6. Have you actually known people who have battled suicidal tendencies and then recovered? It might color your outlook to think about things might have turned out differently for them.

        Have you ever actually known people who battled them…forever, and never recovered? What do you think their lives were like?

      7. Because suicide banging the secretary/buying a sports car/quitting a good job is often not a rational choice but an impulsive one made by someone at a personal mental/emotional nadir;

      8. “Because [gun ownership] is often not a rational choice but an impulsive one made by someone…”

        Do you stand by your line of reasoning when applied to other topics?

        What criteria and authority are you using to determine the rationality of a choice another makes of their private property and personal affairs? I think suicide can be and often is quite rational. Would you intervene, and if so, how far, to prevent a man from marrying a woman (or perhaps more poignantly, another man) that you have deemed irrational to his own good? Many people could say that someone’s very soul for all eternity is at stake (including whatever ‘host of future themselves’ there “is”)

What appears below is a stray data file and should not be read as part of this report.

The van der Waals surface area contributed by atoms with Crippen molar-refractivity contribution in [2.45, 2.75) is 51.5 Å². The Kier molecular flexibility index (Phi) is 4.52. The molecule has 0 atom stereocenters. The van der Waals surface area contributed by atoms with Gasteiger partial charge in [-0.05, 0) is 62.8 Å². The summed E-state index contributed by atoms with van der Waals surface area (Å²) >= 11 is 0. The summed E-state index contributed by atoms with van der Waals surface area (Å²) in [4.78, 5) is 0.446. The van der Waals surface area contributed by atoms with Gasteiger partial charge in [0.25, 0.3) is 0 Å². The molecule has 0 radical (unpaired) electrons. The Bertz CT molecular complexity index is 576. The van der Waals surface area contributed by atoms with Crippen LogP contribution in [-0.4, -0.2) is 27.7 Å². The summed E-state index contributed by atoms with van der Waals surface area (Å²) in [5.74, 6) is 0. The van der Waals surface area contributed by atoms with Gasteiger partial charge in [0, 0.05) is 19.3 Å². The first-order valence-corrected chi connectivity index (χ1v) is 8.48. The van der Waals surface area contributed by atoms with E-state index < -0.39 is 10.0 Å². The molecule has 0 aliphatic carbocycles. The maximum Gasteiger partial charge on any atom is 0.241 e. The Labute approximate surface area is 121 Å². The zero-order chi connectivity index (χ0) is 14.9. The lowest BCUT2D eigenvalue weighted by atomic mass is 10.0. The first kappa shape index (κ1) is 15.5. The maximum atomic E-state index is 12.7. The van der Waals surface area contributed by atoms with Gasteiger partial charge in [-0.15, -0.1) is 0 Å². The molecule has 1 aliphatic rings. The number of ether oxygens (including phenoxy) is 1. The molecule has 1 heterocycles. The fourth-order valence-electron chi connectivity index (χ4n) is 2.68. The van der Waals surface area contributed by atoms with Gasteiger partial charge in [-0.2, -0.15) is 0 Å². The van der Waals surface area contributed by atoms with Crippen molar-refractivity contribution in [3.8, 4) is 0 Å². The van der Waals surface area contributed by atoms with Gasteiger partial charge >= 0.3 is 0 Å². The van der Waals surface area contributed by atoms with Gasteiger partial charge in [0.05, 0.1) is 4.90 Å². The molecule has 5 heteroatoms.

And since it’s apparently relevant for some unstated reason, I’ve had several friends tell me that if not for me they would have committed suicide. I’ve also had several friends commit suicide, one of which called me an hour before he shot himself and I missed the call. Had I answered it and known what was coming I would surely have tried to talk him out of it as a friend and for selfish reasons, but I am not the state, and neither I or any authority should claim the right to physically stop him. Nor should any cost or law be forcibly imposed on society at large to prevent people from taking their own lives. Those costs, if incurred, should be voluntarily undertaken by friends and family.